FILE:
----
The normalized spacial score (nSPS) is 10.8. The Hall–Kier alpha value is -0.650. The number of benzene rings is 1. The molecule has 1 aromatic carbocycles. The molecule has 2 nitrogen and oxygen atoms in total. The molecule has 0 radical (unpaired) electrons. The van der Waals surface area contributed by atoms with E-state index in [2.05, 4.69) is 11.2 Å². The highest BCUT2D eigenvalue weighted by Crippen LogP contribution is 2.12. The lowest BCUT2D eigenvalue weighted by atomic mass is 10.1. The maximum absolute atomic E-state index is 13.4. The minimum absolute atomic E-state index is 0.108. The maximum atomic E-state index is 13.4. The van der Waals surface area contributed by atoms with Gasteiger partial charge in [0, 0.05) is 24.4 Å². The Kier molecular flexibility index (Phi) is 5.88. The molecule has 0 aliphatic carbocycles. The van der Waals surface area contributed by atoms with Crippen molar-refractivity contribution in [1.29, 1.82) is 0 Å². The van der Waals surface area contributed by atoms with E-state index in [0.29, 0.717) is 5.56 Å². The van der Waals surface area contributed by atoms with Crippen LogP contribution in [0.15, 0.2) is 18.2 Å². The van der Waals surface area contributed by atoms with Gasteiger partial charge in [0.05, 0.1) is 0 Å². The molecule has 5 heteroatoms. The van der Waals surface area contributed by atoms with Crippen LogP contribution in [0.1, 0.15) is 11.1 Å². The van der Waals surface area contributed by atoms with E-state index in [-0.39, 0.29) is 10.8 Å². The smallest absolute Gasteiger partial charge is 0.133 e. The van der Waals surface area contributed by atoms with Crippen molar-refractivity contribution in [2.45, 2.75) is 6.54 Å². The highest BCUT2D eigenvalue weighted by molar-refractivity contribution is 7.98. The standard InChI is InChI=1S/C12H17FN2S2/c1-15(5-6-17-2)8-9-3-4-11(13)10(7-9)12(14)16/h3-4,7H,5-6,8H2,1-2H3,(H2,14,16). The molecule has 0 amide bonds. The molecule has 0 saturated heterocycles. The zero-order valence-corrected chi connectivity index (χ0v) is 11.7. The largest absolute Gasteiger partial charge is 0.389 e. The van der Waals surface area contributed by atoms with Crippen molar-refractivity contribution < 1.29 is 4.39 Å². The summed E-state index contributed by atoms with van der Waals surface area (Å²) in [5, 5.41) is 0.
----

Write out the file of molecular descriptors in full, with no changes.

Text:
The normalized spacial score (nSPS) is 10.8. The Hall–Kier alpha value is -0.650. The number of benzene rings is 1. The molecule has 1 aromatic carbocycles. The molecule has 2 nitrogen and oxygen atoms in total. The molecule has 0 radical (unpaired) electrons. The van der Waals surface area contributed by atoms with E-state index in [2.05, 4.69) is 11.2 Å². The highest BCUT2D eigenvalue weighted by Crippen LogP contribution is 2.12. The lowest BCUT2D eigenvalue weighted by atomic mass is 10.1. The maximum absolute atomic E-state index is 13.4. The minimum absolute atomic E-state index is 0.108. The maximum atomic E-state index is 13.4. The van der Waals surface area contributed by atoms with Gasteiger partial charge in [0, 0.05) is 24.4 Å². The Kier molecular flexibility index (Phi) is 5.88. The molecule has 0 aliphatic carbocycles. The van der Waals surface area contributed by atoms with Crippen molar-refractivity contribution in [1.29, 1.82) is 0 Å². The van der Waals surface area contributed by atoms with E-state index in [0.29, 0.717) is 5.56 Å². The van der Waals surface area contributed by atoms with Crippen LogP contribution in [0.15, 0.2) is 18.2 Å². The van der Waals surface area contributed by atoms with Gasteiger partial charge in [0.05, 0.1) is 0 Å². The molecule has 5 heteroatoms. The van der Waals surface area contributed by atoms with Crippen LogP contribution in [0.1, 0.15) is 11.1 Å². The van der Waals surface area contributed by atoms with E-state index in [-0.39, 0.29) is 10.8 Å². The smallest absolute Gasteiger partial charge is 0.133 e. The van der Waals surface area contributed by atoms with Crippen molar-refractivity contribution in [2.45, 2.75) is 6.54 Å². The highest BCUT2D eigenvalue weighted by molar-refractivity contribution is 7.98. The standard InChI is InChI=1S/C12H17FN2S2/c1-15(5-6-17-2)8-9-3-4-11(13)10(7-9)12(14)16/h3-4,7H,5-6,8H2,1-2H3,(H2,14,16). The molecule has 0 amide bonds. The molecule has 0 saturated heterocycles. The zero-order valence-corrected chi connectivity index (χ0v) is 11.7. The largest absolute Gasteiger partial charge is 0.389 e. The van der Waals surface area contributed by atoms with Crippen molar-refractivity contribution < 1.29 is 4.39 Å². The summed E-state index contributed by atoms with van der Waals surface area (Å²) in [5, 5.41) is 0.